Ecosystem Services on Shrub-Encroached Rangelands; Balancing Supply and Demand

Project Overview

Project Type: Graduate Student
Funds awarded in 2018: $25,000.00
Projected End Date: 04/30/2021
Grant Recipient: University of Arizona
Region: Western
State: Arizona
Graduate Student:
Major Professor:
Steven Archer
The University of Arizona


Not commodity specific


  • Education and Training: decision support system
  • Natural Resources/Environment: biodiversity, carbon sequestration, wildlife
  • Production Systems: agroecosystems


    Many rangelands have experienced shrub encroachment in concert with the loss of native grasses. Efforts to combat this phenomenon include a variety of ‘brush management’ practices (BM) traditionally aimed at restoring losses in forage production that occur when shrubs proliferate: but such practices are seldom economically viable from that standpoint. However, shrub encroachment also affects numerous other ecosystem services (ESs). A broader evaluation of the impacts of shrub encroachment and BM on ES would enable: (i) more accurate assessments of the utility of BM and (ii) development of guidelines for determining when, where and under what circumstances to use BM to promote a broader suite of desired ESs. Shrub encroachment/BM influences on ES are locally constrained by soils, topography, natural disturbance, and livestock grazing, but no conceptual framework integrating these factors with ES presently exists. This project aims to take a holistic approach to the shrub encroachment phenomenon, how it has altered ESs and the ability of BM to recover and restore valued lost services.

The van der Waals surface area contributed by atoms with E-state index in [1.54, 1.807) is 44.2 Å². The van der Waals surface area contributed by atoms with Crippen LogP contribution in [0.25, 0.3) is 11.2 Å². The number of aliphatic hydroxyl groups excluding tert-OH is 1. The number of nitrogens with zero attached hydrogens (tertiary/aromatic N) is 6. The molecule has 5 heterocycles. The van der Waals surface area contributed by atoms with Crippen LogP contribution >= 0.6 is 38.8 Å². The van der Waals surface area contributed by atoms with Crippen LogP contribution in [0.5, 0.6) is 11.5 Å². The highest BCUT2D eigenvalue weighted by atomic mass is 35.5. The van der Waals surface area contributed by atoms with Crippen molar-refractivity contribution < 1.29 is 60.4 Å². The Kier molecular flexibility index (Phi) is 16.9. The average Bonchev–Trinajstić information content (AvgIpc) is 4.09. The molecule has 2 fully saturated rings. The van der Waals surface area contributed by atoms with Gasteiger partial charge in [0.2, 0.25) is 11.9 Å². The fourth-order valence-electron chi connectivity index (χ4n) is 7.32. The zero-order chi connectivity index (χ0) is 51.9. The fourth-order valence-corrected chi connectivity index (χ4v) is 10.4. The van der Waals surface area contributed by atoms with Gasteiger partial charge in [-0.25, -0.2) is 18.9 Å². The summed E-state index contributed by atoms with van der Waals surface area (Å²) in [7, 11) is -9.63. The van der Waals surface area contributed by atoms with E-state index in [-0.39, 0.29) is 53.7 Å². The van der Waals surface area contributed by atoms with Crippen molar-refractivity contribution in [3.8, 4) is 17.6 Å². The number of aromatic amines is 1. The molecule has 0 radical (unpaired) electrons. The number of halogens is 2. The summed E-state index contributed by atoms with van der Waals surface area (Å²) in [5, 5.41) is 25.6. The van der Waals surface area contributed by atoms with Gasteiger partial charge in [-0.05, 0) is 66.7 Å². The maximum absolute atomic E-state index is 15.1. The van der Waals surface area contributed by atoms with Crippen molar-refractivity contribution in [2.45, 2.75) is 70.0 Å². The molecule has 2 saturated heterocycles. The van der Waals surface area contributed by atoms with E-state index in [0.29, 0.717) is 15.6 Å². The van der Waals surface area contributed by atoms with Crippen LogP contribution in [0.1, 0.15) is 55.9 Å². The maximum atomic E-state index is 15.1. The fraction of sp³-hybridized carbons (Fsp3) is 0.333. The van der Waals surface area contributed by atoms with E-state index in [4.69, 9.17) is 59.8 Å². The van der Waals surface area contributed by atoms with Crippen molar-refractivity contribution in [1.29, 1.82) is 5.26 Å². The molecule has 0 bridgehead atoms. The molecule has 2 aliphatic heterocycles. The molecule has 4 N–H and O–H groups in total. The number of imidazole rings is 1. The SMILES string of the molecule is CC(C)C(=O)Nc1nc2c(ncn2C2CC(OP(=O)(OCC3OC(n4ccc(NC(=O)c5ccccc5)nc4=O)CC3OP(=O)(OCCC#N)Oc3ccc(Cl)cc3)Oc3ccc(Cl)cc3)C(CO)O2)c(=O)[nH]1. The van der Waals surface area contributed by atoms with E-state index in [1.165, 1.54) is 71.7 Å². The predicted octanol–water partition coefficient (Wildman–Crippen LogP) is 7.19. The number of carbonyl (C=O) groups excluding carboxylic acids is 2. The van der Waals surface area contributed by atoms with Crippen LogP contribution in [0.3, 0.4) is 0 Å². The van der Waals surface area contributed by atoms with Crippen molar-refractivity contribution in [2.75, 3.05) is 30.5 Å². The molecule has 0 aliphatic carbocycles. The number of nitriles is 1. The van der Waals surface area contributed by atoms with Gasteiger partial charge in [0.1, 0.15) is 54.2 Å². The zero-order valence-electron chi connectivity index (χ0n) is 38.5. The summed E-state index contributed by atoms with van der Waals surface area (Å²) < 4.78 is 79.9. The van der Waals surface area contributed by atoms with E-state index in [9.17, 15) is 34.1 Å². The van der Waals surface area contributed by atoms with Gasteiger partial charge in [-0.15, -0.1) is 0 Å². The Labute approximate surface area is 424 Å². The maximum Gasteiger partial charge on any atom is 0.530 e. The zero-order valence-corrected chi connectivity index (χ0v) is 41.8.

Outcomes will include:

    (1) Improved understanding of producer demands for ESs on shrub-encroached landscapes

    (2) Enhanced knowledge of shrub encroachment/BM patterns and processes

    (3) Improved targeting of range management planning and practices by characterizing spatiotemporal changes in ES, and

    (4) Assessments of ES trade-offs/synergies associated with shrub encroachment/BM in rangeland environments.

    To achieve these outcomes, I have been (i) quantifying rates/patterns of shrub cover across the Las Cienegas National Conservation Area (LCNCA), a working rangeland, with contrasting soils, topography, and management histories in order to (ii) set baseline levels of ESs and (iii) identify maximum potential shrub cover based on topo-edaphic variables. This information is being used to (iv) model how future shrub encroachment/BM actions will impact capacities of stakeholder-desired ES. Recent and ongoing outreach activities have included presentations at local workshops, annual meetings of the Society for Range Management, and county-level Cooperative Extension programs. Written documents (e.g. fact sheets, articles for popular outlet and peer-reviewed scientific journals) are in draft stages at this writing.

    Project objectives:

    The overarching goal of this project is to take a holistic approach to the shrub encroachment phenomenon, how it has altered ESs and the ability of brush management to restore services valued by stakeholders.

    Specific objectives are to:

    (1) Identify and rank producer demands for rangeland ESs through semi-structured interviews and surveys.

    (2) Characterize spatial and temporal dynamics of shrub cover on sites with

                 a) contrasting soils and topography, and

                 b) known histories of brush management

    (3) Model spatiotemporal ecosystem service capacity using

                 a) Land cover classifications from (2), and assign ES values based upon field data and peer-reviewed literature, and

                 b) Statistical analysis to evaluate relationships between multiple ESs and identify possible trade-offs and synergies.

    Any opinions, findings, conclusions, or recommendations expressed in this publication are those of the author(s) and do not necessarily reflect the view of the U.S. Department of Agriculture or SARE.